Pursuant to a plea agreement, Davis entered pleas of guilty to count one, possession of stolen mail, and count four, criminal contempt. In addition, she agreed to make restitution in the amount of $377 to Eddie Butler, in care of the First Citizens Bank, and to make this restitution a condition of probation, if so ordered by the Court.
At sentencing before the United States District Court for the Eastern District of North Carolina on January 22, 1990, Davis did not object to the finding that Eddie Butler was entitled to restitution in the amount of $377. The court sentenced Davis on count one to five years' imprisonment, with parole possible after one year; and on count four, the court ordered her imprisoned for sixty days, to be served concurrently with the other sentence. Also, Davis was ordered to pay restitution of $377 to Eddie Butler, and she was ordered to pay the court $50 special assessments on each of the two counts of conviction. Davis now appeals the restitution order and the $50 special assessment on the criminal contempt conviction.
The Victim and Witness Protection Act of 1982 allows a court, when sentencing a defendant convicted of an offense under Title 18, to order, "in addition to ... any other penalty authorized by law, that the defendant make restitution to any victim of such offense." 18 U.S.C. § 3663(a) (formerly Sec. 3549(a)). Among the procedures necessary for issuing an order of restitution:
The court ... shall consider the amount of the loss sustained by any victim as a result of the offense, the financial resources of the defendant, the financial needs and earning ability of the defendant and the defendant's dependents, and such other factors as the court deems appropriate.
18 U.S.C. § 3664(a) (formerly Sec. 3580(a)).
The seminal case in this circuit concerning restitution under the Victim and Witness Protection Act is United States v. Bruchey, 810 F.2d 456 (4th Cir. 1987). In Bruchey, we held that criminal restitution orders will not be overturned absent an abuse of discretion. Yet this does not mean that the sentencing process should be free from close appellate scrutiny, especially when Congress has seen fit to list specific factors a court must weigh in its sentencing decision. Thus, in order to have effective appellate review, we have held that trial courts, when ordering restitution under the VWPA, must make explicit findings of fact on those factors listed in 18 U.S.C. § 3664(a). Id. at 458.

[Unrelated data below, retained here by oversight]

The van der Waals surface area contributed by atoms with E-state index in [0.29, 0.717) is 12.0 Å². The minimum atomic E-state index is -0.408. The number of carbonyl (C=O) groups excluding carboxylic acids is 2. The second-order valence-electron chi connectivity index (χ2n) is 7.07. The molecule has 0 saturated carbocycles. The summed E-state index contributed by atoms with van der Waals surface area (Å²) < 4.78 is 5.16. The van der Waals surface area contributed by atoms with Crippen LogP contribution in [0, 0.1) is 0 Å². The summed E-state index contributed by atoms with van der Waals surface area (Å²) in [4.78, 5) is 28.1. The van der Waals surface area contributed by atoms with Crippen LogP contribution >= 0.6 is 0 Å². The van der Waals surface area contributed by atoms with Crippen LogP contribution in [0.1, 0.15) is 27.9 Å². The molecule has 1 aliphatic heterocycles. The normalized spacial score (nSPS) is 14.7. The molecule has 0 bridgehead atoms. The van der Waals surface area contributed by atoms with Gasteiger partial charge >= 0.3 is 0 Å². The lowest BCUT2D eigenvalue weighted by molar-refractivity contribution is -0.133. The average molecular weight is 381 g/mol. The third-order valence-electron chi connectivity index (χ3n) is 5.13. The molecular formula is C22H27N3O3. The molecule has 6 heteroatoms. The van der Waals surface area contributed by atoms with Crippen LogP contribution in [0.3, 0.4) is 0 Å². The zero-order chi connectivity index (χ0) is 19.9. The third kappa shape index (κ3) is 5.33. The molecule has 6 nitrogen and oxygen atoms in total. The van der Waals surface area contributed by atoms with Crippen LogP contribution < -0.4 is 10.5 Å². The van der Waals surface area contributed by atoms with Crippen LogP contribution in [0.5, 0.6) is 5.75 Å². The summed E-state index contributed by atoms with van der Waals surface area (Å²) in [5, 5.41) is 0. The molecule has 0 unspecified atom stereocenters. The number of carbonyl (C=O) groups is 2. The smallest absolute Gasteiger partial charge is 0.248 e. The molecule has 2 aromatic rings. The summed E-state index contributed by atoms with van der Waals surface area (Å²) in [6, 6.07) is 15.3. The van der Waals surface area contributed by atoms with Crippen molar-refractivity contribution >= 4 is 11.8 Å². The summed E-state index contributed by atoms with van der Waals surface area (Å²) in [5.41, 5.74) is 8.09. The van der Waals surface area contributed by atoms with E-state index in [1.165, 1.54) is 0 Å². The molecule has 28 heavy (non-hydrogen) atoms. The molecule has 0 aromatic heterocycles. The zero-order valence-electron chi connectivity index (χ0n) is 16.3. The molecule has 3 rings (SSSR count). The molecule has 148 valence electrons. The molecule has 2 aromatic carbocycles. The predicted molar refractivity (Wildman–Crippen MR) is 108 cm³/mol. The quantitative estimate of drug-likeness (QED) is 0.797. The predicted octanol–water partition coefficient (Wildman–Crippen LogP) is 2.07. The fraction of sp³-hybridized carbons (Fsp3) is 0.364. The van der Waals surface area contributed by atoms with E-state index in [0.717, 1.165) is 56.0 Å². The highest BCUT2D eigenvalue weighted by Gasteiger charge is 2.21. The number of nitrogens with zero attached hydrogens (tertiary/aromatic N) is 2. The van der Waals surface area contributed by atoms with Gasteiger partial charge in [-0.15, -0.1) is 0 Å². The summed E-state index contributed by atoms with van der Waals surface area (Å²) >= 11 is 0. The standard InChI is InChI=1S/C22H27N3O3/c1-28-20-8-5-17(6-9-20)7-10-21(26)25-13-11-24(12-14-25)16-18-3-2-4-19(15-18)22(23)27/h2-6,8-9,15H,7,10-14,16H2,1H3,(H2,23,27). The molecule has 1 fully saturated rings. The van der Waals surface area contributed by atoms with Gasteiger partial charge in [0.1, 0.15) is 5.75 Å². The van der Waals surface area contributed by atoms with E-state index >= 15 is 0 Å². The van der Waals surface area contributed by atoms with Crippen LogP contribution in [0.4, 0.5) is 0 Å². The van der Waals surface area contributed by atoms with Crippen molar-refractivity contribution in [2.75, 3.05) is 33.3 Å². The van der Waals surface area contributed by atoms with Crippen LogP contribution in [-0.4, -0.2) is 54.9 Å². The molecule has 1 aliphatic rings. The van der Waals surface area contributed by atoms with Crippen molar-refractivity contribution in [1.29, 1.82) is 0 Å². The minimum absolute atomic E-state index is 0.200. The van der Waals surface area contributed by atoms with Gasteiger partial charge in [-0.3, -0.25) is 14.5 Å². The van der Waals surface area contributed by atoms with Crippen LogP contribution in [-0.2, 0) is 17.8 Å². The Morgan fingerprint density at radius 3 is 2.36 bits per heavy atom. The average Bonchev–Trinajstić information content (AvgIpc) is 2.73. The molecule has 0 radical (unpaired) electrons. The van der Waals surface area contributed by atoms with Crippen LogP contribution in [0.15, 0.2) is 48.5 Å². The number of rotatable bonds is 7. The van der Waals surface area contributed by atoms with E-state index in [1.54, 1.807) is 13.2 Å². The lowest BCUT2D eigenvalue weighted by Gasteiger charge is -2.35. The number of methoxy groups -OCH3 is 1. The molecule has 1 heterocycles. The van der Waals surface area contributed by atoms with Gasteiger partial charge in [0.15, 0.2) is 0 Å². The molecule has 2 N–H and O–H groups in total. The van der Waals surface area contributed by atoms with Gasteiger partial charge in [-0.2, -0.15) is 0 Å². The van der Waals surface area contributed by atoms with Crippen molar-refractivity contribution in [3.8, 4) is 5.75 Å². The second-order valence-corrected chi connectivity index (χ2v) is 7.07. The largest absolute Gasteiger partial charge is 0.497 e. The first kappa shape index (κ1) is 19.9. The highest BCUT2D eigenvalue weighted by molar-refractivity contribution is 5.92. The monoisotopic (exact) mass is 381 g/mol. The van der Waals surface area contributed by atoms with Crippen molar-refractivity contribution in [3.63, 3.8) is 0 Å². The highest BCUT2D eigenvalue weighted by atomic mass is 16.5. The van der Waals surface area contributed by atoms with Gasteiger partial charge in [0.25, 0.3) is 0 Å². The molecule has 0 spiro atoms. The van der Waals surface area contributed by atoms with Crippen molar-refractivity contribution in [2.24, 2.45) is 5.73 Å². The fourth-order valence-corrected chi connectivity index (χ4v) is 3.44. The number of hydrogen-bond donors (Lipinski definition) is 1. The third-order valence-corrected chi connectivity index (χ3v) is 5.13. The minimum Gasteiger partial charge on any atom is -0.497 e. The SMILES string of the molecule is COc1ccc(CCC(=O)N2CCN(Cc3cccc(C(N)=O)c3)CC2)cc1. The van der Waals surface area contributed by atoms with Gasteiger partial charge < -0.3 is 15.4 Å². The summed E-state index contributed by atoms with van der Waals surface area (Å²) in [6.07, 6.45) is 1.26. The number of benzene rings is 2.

In this case, the district court made none of the required findings of fact as to the amount of loss sustained by the victim, the financial resources of the defendant, and the financial needs and earning ability of the defendant and the defendant's dependents. Yet, this case can be distinguished from Bruchey and its progeny in that the restitution order here was made pursuant to a truly voluntary plea agreement. Davis offered to pay the restitution while negotiating the plea agreement, and she did not object to it when it was so ordered by the court. As we stated in Bruchey, "Should the victim and defendant reach and offer to the district court a truly voluntary restitution agreement, it should be treated differently than it was here." 810 F.2d at 459.